The Davis Investment Discipline
The Davis Investment Discipline seeks durable, well-managed businesses at value prices that can be held for the long term to allow the power of compounding to work. Our initial premise is that stocks are not pieces of paper like lottery tickets or speculative instruments but ownership interests in real businesses which we expect to hold for at least three to five years. Our entire investment process focuses on two basic questions: “What kind of businesses do we want to own over the long term?” and “How much should we pay for those businesses?”
Finding the Right Business
Financial Strength. Competitive Advantages. Superior Management.
The first step in our investment process is to identify businesses that possess characteristics which foster the creation of value over long periods of time. We evaluate prospective investments according to a list of time-tested criteria that, in our minds, describe durable businesses with attractive growth prospects. These can be grouped into three categories: financial strength, competitive advantages and superior management.
Beginning with the balance sheet, financial strength is very important to the survival and the earnings power of a business. Because we hold investments for a long period of time, we must feel confident that the companies we buy can withstand an industry and/or economic downturn. During our considerable holding period either may occur, and a strong balance sheet allows some companies to survive, and even expand, when others cannot.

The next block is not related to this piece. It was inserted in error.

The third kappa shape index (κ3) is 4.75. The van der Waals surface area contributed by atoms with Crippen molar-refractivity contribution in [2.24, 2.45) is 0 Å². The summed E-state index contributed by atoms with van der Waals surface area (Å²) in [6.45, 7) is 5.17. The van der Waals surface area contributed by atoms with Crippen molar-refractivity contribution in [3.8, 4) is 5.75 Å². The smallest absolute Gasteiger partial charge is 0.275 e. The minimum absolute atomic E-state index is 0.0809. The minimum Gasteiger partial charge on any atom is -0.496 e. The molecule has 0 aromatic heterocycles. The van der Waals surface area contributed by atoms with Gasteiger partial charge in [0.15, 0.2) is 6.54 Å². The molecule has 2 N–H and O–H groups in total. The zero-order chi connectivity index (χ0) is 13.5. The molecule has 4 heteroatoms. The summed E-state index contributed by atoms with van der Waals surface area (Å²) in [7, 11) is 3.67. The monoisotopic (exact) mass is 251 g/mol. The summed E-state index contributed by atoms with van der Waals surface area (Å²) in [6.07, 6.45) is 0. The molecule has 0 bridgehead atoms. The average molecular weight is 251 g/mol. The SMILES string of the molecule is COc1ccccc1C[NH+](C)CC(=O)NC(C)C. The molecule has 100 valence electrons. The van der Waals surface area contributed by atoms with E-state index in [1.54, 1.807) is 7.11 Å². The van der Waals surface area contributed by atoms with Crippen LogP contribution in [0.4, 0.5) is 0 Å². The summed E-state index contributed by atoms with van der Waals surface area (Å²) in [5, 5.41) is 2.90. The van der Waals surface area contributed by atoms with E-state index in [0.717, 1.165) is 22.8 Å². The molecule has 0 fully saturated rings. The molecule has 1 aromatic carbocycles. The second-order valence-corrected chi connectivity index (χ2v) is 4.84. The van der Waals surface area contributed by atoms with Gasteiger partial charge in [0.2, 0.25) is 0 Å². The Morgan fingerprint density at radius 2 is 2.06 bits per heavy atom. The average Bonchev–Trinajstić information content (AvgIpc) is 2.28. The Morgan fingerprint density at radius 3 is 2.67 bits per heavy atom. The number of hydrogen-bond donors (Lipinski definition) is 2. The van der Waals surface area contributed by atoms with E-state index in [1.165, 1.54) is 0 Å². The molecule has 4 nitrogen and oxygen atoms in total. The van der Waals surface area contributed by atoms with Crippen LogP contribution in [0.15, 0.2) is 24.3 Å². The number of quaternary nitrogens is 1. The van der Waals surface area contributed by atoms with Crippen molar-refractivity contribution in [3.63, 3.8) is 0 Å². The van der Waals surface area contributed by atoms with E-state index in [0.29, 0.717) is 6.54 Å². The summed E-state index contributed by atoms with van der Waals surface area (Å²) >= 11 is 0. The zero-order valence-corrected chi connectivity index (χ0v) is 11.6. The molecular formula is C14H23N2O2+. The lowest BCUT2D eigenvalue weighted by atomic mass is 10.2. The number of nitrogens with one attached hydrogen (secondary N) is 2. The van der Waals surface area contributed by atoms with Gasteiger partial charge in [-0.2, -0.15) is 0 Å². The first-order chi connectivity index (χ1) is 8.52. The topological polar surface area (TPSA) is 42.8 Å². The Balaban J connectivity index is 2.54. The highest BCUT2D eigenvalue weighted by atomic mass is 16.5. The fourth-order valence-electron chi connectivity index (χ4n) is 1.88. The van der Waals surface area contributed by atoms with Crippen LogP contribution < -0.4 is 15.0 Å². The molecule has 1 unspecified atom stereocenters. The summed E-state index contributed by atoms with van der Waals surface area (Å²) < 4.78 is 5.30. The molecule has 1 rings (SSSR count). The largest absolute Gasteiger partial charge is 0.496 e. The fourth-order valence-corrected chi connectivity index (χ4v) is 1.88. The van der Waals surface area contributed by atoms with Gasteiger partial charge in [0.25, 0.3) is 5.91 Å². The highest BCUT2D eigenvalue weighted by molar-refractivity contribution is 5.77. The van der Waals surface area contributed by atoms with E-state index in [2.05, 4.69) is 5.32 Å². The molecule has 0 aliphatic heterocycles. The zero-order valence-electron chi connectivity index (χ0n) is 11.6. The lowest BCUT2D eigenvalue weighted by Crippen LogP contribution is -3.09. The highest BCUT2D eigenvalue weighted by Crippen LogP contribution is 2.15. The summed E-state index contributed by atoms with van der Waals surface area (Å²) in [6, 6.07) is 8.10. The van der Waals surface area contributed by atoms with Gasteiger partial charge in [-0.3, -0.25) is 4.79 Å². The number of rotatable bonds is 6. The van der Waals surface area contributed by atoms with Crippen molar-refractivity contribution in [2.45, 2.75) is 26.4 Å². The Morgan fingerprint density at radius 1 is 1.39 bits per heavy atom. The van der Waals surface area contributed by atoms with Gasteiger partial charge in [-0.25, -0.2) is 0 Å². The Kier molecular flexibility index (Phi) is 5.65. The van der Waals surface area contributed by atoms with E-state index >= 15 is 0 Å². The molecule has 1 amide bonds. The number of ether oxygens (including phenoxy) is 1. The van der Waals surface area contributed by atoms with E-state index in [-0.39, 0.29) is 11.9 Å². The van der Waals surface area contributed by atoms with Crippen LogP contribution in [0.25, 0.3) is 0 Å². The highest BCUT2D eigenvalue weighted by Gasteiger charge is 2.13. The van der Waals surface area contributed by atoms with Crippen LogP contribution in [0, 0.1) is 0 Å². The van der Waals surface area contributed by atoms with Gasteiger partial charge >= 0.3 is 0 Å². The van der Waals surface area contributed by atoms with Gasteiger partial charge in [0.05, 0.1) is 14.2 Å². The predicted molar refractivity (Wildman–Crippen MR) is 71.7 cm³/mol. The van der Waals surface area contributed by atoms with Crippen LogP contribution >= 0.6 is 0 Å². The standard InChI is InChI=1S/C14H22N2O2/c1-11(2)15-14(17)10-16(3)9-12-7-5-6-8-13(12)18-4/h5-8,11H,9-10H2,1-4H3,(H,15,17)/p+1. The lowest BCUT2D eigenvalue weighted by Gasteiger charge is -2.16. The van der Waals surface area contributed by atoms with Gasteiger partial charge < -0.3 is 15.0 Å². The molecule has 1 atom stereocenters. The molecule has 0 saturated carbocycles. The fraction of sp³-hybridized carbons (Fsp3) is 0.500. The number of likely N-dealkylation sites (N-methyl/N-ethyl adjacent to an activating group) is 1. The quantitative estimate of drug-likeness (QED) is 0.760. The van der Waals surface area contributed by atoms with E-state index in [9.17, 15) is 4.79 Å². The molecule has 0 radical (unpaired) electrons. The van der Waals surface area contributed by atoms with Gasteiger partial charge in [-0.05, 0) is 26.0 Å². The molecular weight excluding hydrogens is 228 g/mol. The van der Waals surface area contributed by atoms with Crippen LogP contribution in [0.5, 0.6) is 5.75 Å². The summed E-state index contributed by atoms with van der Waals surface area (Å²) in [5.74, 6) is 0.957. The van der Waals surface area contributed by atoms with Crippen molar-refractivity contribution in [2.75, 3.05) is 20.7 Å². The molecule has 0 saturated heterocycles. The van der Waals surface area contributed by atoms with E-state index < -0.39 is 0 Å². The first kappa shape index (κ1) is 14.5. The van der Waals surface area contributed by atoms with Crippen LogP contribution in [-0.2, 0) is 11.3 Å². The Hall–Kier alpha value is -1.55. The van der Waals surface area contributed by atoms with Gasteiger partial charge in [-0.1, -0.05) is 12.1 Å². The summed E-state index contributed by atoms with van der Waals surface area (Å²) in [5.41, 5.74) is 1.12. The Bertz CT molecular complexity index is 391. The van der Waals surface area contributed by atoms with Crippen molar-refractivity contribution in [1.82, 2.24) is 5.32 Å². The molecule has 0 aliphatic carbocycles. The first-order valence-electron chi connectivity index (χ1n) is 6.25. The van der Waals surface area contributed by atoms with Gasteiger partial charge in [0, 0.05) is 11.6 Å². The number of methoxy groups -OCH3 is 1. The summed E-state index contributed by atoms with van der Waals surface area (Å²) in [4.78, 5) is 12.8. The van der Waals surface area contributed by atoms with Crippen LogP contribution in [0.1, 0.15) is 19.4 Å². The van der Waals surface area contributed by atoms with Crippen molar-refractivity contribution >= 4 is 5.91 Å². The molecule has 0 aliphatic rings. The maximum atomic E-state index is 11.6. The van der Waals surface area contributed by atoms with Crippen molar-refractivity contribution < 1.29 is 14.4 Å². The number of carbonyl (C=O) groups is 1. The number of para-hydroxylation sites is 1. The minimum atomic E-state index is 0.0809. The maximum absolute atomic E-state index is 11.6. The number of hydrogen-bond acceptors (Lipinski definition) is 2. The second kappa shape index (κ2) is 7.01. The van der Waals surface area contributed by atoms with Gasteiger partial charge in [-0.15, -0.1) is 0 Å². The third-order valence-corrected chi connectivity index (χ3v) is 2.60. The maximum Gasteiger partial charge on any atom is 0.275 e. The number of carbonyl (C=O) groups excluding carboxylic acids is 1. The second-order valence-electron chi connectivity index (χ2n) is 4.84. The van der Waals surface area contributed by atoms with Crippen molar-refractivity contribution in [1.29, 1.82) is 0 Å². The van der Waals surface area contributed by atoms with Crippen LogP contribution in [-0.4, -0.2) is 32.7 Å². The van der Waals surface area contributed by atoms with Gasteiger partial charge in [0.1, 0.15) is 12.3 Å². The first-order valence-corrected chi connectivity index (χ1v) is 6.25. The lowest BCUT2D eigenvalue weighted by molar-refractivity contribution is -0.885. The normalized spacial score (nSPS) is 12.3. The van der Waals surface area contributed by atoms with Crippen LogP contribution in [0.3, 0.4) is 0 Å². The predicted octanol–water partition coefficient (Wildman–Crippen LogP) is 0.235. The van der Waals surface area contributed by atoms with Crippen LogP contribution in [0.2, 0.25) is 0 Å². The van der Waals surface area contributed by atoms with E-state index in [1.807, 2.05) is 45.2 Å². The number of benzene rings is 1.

Durability of cash flows is another important consideration. We favor businesses with strong recurring cash flows and attractive growth potential.
Next, we want to invest in companies that can generate high returns on capital over a cycle. The reinvestment rate of cash flows will play a significant role in determining a business’s earnings growth rate and intrinsic value – and by extension an investor’s return on that business.
Finally, our financial analysis would not be complete without comparing individual companies against peers on the basis of revenues, margins, capital structure, and other factors.
The next category of business characteristics that we study closely is competitive advantages, or what Warren Buffett has referred to as the “moat” around a business. In other words, does the company have brand? Does it have scale? Does it have distribution? Does the company have a cost structure advantage? Does it have intellectual property? At the heart of these questions is the desire to know what allows one company to generate a superior return on capital compared to its competitors and how sustainable that advantage is. Through our research we seek not only to understand a company’s current competitive advantages but also to assess whether that competitive moat is growing or shrinking.
Management can make a defining difference in the long-term success of any business.
We evaluate management based on the following criteria:
First, we need to understand management’s long-range strategic vision for their company and to gauge if management has the ability – based on a proven record of execution – to achieve those goals.
Second, we believe that management’s most important day-to-day job is to allocate capital. We want to understand the thought process behind decisions such as how much and where to reinvest capital within the business, how much capital can be returned to shareholders through dividends or share buybacks and under what circumstances mergers and acquisitions make sense.
Third, we like to see that the management’s interests are aligned with those of the shareholders. We look for owner-operators who deal honestly with shareholders.
Evaluating management is an iterative process that requires a great deal of time and patience. As such, we typically study companies not for a matter of days or weeks, but over quarters and years.
How to Value a Business
Enterprise Value. Owner Earnings. Owner Earnings Yield.
After determining which businesses are attractive on the basis of financial strength and qualitative factors, we must also develop an estimate of true worth for each business. Our purchase price will be an important component of our investment return.